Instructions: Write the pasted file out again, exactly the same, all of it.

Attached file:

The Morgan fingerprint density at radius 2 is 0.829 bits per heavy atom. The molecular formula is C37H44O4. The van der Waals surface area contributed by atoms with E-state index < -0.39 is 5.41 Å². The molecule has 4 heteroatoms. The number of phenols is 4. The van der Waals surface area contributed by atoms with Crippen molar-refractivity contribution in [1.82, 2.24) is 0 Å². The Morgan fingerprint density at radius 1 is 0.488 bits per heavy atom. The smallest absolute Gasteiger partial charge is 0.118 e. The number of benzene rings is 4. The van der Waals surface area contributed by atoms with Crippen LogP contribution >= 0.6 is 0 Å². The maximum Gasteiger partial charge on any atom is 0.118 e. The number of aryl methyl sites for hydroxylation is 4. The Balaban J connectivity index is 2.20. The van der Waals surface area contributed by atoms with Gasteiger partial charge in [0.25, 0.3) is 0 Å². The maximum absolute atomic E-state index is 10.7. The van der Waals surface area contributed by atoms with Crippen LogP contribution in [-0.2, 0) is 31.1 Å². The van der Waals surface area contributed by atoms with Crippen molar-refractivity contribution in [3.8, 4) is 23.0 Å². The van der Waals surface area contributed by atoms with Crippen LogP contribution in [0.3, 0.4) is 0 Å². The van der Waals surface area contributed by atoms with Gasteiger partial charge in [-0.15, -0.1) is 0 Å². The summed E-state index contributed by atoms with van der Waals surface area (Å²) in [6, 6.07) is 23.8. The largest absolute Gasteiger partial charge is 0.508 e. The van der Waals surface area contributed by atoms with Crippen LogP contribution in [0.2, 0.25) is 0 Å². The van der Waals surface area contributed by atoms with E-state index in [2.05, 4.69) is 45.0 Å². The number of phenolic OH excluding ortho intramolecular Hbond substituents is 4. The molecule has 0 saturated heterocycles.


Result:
The Morgan fingerprint density at radius 2 is 0.829 bits per heavy atom. The molecular formula is C37H44O4. The van der Waals surface area contributed by atoms with E-state index < -0.39 is 5.41 Å². The molecule has 4 heteroatoms. The number of phenols is 4. The van der Waals surface area contributed by atoms with Crippen molar-refractivity contribution in [1.82, 2.24) is 0 Å². The Morgan fingerprint density at radius 1 is 0.488 bits per heavy atom. The smallest absolute Gasteiger partial charge is 0.118 e. The number of benzene rings is 4. The van der Waals surface area contributed by atoms with Crippen LogP contribution >= 0.6 is 0 Å². The maximum Gasteiger partial charge on any atom is 0.118 e. The number of aryl methyl sites for hydroxylation is 4. The Balaban J connectivity index is 2.20. The van der Waals surface area contributed by atoms with Gasteiger partial charge in [0.25, 0.3) is 0 Å². The maximum absolute atomic E-state index is 10.7. The van der Waals surface area contributed by atoms with Crippen LogP contribution in [-0.2, 0) is 31.1 Å². The van der Waals surface area contributed by atoms with Crippen molar-refractivity contribution in [3.8, 4) is 23.0 Å². The van der Waals surface area contributed by atoms with Crippen LogP contribution in [0.3, 0.4) is 0 Å². The van der Waals surface area contributed by atoms with Gasteiger partial charge in [-0.15, -0.1) is 0 Å². The summed E-state index contributed by atoms with van der Waals surface area (Å²) in [6, 6.07) is 23.8. The largest absolute Gasteiger partial charge is 0.508 e. The van der Waals surface area contributed by atoms with Crippen LogP contribution in [0.2, 0.25) is 0 Å². The van der Waals surface area contributed by atoms with E-state index in [2.05, 4.69) is 45.0 Å². The number of phenolic OH excluding ortho intramolecular Hbond substituents is 4. The molecule has 0 saturated heterocycles.